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tv   Chief Justices and Presidents  CSPAN  August 15, 2016 9:00pm-10:01pm EDT

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>> i want to thank everyone who has come here today for those of you that are taking the tour at 3:00, you meet right outside there. i do want to mention that the book shop is open and if you are thinking of graduation gifts, there's one in mind that is signed downstairs. for those of you that are going to join us at the annual meeting of the trustees and the society, it's at 6:30 tonight in this room and for those of you with re reservations, the reception is at 7:00, and the dinner at 8:00. look forward to seeing you this evening. >> american history tv airs on c-span 3 every weekend. telling the american story through events, interviews, and visits to historic locations. this month american history tv is in primetime to introduce you to programs you could see every weekend on c-span 3. our features include lectures in history, visits to college
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>> next on american history tv yale university professor akhil reid amar discusses the relationship between u.s. supreme court justices and american presidents. he looks back at the first appointed chief justice john jay. he argues historically the justices were geographically balanced and that there's been a more recent shift in representation based on demographics and political affiliation. >> we are thrilled to welcome akil. back to new york historical society before joining yale law school, professor ahmar clerked on the first circuit for judge steven -- then judge steven briar. he is also a recipient of the
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duvane medal. he was the author of several books, including the law of the land, a grand tour of our constitutional republic. i think akhil was voted the most popular professor at yale. at least he is my most popular professor and you're all here. i think if you all are here because you know him, he is your most popular professor. before we begin and invite our popular professor up on the stage, please turn off any cell phones, electronic devices, and join me in welcoming akhil reid amar. thank you. [ applause ] >> thank you for coming. this is the new york historical society. we're going to be talking about the supreme court. we'll be talking about the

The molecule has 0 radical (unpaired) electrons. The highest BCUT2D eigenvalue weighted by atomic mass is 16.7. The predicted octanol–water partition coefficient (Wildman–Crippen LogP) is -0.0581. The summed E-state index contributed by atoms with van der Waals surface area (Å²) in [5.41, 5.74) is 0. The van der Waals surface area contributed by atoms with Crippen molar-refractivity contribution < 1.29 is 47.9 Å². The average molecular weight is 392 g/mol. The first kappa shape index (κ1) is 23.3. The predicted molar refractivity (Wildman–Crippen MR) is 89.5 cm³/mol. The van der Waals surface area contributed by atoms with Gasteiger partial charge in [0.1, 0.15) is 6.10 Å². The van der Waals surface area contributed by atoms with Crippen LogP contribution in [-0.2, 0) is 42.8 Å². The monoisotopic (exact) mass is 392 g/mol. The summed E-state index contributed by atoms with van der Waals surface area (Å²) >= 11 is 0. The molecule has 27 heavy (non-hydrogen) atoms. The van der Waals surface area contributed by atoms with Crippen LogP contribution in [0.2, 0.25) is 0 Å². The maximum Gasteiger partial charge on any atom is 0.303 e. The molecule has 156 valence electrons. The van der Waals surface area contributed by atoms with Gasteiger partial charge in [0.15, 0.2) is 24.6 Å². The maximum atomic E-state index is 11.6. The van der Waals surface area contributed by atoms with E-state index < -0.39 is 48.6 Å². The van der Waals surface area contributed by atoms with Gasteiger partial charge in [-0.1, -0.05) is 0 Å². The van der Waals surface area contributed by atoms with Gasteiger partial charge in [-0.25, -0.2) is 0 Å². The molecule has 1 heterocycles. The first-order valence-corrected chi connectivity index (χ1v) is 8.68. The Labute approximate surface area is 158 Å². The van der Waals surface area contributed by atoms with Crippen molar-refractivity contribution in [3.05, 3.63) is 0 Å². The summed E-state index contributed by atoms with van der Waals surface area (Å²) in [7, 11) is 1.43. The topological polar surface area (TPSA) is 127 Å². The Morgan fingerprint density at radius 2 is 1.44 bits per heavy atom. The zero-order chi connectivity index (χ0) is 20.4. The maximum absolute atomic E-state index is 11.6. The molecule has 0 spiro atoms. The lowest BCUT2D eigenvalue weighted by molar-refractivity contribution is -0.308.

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history of the supreme court because this is the new york historical society, but we're also going to be talking about the new york angle on all of this because this is the new york historical society and, yes, why is this night different from all others? well, here's one thought. it's only really this week that has become i think pretty apparent that the upcoming presidential election will be a subway series between -- not just two new yorkers, but basically two people head quartered in manhattan. shades of burr and hamilton. why am i mentioning a new -- a presidential election given, professor, that this is a conversation about the supreme
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court? well, therein lies my first of five points. it's going to be about the interesting relationship between presidents and justices. not only -- i'll work my way up to the present moment, but not only is this going to be an election between two new yorkers for the presidency, but the supreme court really is on the ballot and new york plays a big role in that because the person who is right now the nominee for the vacant spot is a man who learned his law, learned how to be a judge, basically, right here in new york city. the clerk of henry friendly. i'm going to say more about that. the chief justice, because we're going to be talking about the roberts court that's going to be going in one direction if mr. trump wins and a different direction. if secretary clinton wins, the chief justice, john roberts, who